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from corruption in the judges, or from a defect in the application of the laws, and the arrangement of the proceedings in the courts.

Here it is that Canada is defective; the courts are ill arranged; the forms of proceeding, vague and undefined. The French and English laws and forms, though good by themselves, have made a very bad mixture. There is, in short, something so bad in these matters, that the ends of justice are completely defeated. In Quebec, civil justice is really laughed at.

laughed at. A man who pays

his debts here, has greater merit than in most other countries; he need not do it unless he thinks proper; he has only to entrench himself behind the forms and quibbles of the law, and laugh at his creditors. Shame! shame! In the extended state of modern commerce, bankruptcy may ensue from unforeseen and unavoidable causes. No man would be more lenientin such cases than myself; but fraud and deceit are the same in all ages, and in all countries ;-let them be marked and punished.

If you see the fraudulent bankrupt ca

ressed and sespected, while his fraudulency is notorious; if you see that the courts of justice are no longer the terror of evil doers, and the praise and protection of those that do well, but are laughed at by knaves, without any apprehension of their being forced to do justice, or fulfil engagements which it is convenient for them to evade; when you see that this open and avowed injustice is supported by the ingenuity and quibbles of lawyers, because, forsooth, they have received a fee, and must do something for it, were it even to assert things which they, and the whole court, knew to be gross falsehoods ; can there be a doubt that the public mind must be vitiated, and the security of property weakened ?

In Canada there are no bankrupt laws; ** and you cannot arrest your debtor, unless you can swear that he is about to leave the country. You cannot put his property in trust for the benefit of his creditors, or deprive him of the power of disposing of it. You may easily conceive what an opening is thus given to those who are fraudulently inclined.

If you-sue him, he puts you off from term to term, by one quibble or another; in doing which, the lawyers here are very expert: for it seems a maxim with them, that any regard for truth is altogether an unnecessary part of their character.

If they wish to gain time, some of them have been known to invent, on the spur of the occasion, the most gross falsehoods, and impudently pass them on the court as truths. Wereit necessary to be more particular, and give an instance, I could atonce do it. If the other party denies the truth of the assertion, a day is given to prove it: by that means a whole term, perhaps, is lost. If at last you get judgment in the lower court, the matter is carried to the court of appeals, where a year or two can easily be wasted : an appeal may then be made to the king and council. In short, one appeal follows another, till your patience, and your purse too, perhaps, are exhausted. The worst of it is, that all this time your debtor is wasting the money which ought to be in your pocket.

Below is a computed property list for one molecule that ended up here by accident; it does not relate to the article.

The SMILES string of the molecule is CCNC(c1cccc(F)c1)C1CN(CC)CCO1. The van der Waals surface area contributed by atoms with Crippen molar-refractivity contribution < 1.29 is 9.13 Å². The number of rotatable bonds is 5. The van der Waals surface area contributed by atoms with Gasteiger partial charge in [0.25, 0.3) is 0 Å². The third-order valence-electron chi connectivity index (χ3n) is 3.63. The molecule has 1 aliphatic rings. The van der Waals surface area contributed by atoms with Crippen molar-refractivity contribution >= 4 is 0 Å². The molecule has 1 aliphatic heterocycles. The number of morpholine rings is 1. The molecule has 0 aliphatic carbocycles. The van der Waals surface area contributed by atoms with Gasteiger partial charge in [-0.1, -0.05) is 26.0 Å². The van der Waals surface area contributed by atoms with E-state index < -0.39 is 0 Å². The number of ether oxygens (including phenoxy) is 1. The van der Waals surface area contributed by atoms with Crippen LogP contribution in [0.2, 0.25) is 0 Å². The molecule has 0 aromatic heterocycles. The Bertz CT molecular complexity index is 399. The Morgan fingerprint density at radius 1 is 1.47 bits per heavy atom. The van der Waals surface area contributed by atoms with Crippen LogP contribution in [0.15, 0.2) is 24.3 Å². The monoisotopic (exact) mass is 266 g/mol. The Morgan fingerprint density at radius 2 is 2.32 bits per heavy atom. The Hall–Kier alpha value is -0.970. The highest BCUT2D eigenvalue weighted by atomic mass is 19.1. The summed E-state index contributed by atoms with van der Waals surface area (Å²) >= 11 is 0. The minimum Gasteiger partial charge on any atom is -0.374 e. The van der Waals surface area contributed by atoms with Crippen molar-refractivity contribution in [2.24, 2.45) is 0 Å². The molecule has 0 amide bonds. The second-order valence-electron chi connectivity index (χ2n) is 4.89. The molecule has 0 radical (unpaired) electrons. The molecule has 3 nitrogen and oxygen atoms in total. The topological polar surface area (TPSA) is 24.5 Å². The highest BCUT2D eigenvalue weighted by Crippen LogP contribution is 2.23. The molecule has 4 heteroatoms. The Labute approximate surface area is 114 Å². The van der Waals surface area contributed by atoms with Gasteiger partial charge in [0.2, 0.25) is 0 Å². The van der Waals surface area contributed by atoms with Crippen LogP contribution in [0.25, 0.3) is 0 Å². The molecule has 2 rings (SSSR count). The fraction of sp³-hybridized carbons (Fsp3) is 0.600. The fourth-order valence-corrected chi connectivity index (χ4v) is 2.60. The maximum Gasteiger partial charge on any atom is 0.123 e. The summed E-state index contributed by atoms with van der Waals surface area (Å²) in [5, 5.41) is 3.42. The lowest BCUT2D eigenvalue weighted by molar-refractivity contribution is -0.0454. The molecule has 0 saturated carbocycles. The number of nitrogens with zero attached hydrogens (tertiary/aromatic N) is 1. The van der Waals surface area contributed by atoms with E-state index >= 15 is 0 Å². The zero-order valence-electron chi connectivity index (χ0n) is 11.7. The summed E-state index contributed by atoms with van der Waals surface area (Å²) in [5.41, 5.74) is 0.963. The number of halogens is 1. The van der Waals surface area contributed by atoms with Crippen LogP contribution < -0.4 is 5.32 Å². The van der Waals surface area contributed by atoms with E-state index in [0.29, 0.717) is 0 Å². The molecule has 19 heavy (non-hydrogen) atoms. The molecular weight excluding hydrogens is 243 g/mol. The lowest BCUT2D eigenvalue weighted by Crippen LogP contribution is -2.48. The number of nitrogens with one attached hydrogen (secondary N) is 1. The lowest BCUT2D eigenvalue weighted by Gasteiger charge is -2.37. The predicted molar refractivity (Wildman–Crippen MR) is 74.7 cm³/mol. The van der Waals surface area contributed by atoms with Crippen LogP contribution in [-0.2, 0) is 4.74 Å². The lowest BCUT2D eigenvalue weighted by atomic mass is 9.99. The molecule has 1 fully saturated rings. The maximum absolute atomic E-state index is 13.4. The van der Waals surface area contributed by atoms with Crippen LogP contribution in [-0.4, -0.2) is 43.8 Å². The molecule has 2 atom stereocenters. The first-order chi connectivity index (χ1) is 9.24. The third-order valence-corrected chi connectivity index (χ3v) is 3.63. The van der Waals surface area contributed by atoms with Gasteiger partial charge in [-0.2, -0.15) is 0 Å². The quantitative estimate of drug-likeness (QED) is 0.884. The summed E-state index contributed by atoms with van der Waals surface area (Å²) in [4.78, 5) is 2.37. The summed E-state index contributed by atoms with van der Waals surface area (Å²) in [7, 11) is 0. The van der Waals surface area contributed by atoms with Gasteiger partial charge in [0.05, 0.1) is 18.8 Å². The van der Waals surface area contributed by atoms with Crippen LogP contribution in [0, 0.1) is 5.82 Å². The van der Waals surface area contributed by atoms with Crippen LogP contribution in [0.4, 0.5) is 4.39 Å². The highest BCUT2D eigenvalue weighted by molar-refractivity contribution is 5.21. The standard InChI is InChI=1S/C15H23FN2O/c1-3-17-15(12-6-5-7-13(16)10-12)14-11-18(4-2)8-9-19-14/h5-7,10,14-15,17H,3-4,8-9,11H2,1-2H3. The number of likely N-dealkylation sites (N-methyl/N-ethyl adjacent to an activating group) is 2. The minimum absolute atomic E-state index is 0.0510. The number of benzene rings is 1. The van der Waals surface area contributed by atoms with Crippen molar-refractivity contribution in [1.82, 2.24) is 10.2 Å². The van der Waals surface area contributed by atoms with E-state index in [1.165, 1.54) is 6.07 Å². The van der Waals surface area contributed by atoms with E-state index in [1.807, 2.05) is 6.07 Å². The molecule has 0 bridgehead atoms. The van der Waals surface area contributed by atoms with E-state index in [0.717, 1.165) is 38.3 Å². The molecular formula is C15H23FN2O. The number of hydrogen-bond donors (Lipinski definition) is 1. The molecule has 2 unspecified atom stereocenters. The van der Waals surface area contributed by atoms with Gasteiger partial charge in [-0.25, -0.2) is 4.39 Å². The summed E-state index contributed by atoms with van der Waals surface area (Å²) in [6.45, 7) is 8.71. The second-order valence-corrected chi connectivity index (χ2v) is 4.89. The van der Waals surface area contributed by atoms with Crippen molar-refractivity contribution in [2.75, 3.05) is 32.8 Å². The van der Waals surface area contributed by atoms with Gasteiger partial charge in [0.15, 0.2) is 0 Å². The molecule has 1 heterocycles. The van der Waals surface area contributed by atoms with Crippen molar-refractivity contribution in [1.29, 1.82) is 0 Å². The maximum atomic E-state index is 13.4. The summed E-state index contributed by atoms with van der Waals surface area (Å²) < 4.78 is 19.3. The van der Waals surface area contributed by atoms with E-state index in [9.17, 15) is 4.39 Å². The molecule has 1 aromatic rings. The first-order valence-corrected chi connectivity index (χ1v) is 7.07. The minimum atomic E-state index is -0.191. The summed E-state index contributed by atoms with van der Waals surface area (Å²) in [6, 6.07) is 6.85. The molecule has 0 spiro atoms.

Perhaps you may say, that you do not feel interested in all this, as you do not intend to go to law. So much the better :

but if you wish to know a people, you cannot judge of them by a better criterion than the state of their jurisprudence. With this view I have gone a little into it. If you should ever have any dealings in this country, the information may be of use to you.

The study of the law, however, is in all its branches proverbially a dry study. I shall therefore give you a respite.

As soon as the weather is agreeable, I purpose going into the country, in different directions, that I may get some knowledge of the inhabitants, and of the state of agriculture. I shall have the pleasure also of viewing the natural beauties of the country, which are scattered every where with a liberal hand.

LETTER XI.

Quebec, September, 1807.

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I have visited the greatest part of Lower Canada from Kamouraska, a hundred miles below Quebec, as high up as Lachine, near 200 miles above it, so that I have had an opportunity of making some remarks on the Canadians, and their country; and have, besides, had a fair specimen of Canadian travelling

I shall not go too much into a detailed and minute description of places, or take up your time in making you read a collection of high-sounding inflated words, and technical phrases, in an attempt to paint the natural beauties of the country. Such attempts have been reproved as savouring of affectation, because, after all, they come very far short of the true end of description—the giving a correct idea of the place described ; serving more to gratify the va

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